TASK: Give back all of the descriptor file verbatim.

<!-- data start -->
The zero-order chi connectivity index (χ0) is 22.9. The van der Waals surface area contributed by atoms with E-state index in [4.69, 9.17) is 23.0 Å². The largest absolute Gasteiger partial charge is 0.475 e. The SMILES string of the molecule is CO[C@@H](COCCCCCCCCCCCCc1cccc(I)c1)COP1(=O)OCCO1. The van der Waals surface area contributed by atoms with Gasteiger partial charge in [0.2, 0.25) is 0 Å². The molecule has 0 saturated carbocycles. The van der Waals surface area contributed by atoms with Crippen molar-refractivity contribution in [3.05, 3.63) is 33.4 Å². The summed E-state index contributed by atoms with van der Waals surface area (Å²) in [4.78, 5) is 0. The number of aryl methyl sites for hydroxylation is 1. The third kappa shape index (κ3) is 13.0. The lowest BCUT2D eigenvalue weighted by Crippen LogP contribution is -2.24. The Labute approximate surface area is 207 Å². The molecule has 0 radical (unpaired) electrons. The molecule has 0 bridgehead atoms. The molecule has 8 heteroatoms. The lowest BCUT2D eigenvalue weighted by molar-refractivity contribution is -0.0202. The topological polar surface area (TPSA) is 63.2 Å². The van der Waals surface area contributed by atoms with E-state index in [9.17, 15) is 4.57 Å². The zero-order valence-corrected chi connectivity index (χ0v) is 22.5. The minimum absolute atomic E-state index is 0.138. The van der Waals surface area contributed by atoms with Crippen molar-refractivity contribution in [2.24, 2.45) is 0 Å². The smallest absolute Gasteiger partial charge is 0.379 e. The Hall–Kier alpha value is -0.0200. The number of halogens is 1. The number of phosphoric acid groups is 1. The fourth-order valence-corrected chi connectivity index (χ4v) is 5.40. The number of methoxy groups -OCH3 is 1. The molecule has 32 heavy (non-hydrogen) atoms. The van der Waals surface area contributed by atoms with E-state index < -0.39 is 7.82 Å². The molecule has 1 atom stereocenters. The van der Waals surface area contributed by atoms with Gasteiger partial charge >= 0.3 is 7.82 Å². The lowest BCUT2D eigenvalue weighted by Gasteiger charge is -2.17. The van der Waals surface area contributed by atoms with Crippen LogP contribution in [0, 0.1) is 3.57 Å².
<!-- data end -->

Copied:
The zero-order chi connectivity index (χ0) is 22.9. The van der Waals surface area contributed by atoms with E-state index in [4.69, 9.17) is 23.0 Å². The largest absolute Gasteiger partial charge is 0.475 e. The SMILES string of the molecule is CO[C@@H](COCCCCCCCCCCCCc1cccc(I)c1)COP1(=O)OCCO1. The van der Waals surface area contributed by atoms with Gasteiger partial charge in [0.2, 0.25) is 0 Å². The molecule has 0 saturated carbocycles. The van der Waals surface area contributed by atoms with Crippen molar-refractivity contribution in [3.05, 3.63) is 33.4 Å². The summed E-state index contributed by atoms with van der Waals surface area (Å²) in [4.78, 5) is 0. The number of aryl methyl sites for hydroxylation is 1. The third kappa shape index (κ3) is 13.0. The lowest BCUT2D eigenvalue weighted by Crippen LogP contribution is -2.24. The Labute approximate surface area is 207 Å². The molecule has 0 radical (unpaired) electrons. The molecule has 0 bridgehead atoms. The molecule has 8 heteroatoms. The lowest BCUT2D eigenvalue weighted by molar-refractivity contribution is -0.0202. The topological polar surface area (TPSA) is 63.2 Å². The van der Waals surface area contributed by atoms with E-state index in [9.17, 15) is 4.57 Å². The zero-order valence-corrected chi connectivity index (χ0v) is 22.5. The minimum absolute atomic E-state index is 0.138. The van der Waals surface area contributed by atoms with Crippen molar-refractivity contribution in [2.24, 2.45) is 0 Å². The smallest absolute Gasteiger partial charge is 0.379 e. The Hall–Kier alpha value is -0.0200. The number of halogens is 1. The number of phosphoric acid groups is 1. The fourth-order valence-corrected chi connectivity index (χ4v) is 5.40. The number of methoxy groups -OCH3 is 1. The molecule has 32 heavy (non-hydrogen) atoms. The van der Waals surface area contributed by atoms with E-state index < -0.39 is 7.82 Å². The molecule has 1 atom stereocenters. The van der Waals surface area contributed by atoms with Gasteiger partial charge >= 0.3 is 7.82 Å². The lowest BCUT2D eigenvalue weighted by Gasteiger charge is -2.17. The van der Waals surface area contributed by atoms with Crippen LogP contribution in [0, 0.1) is 3.57 Å².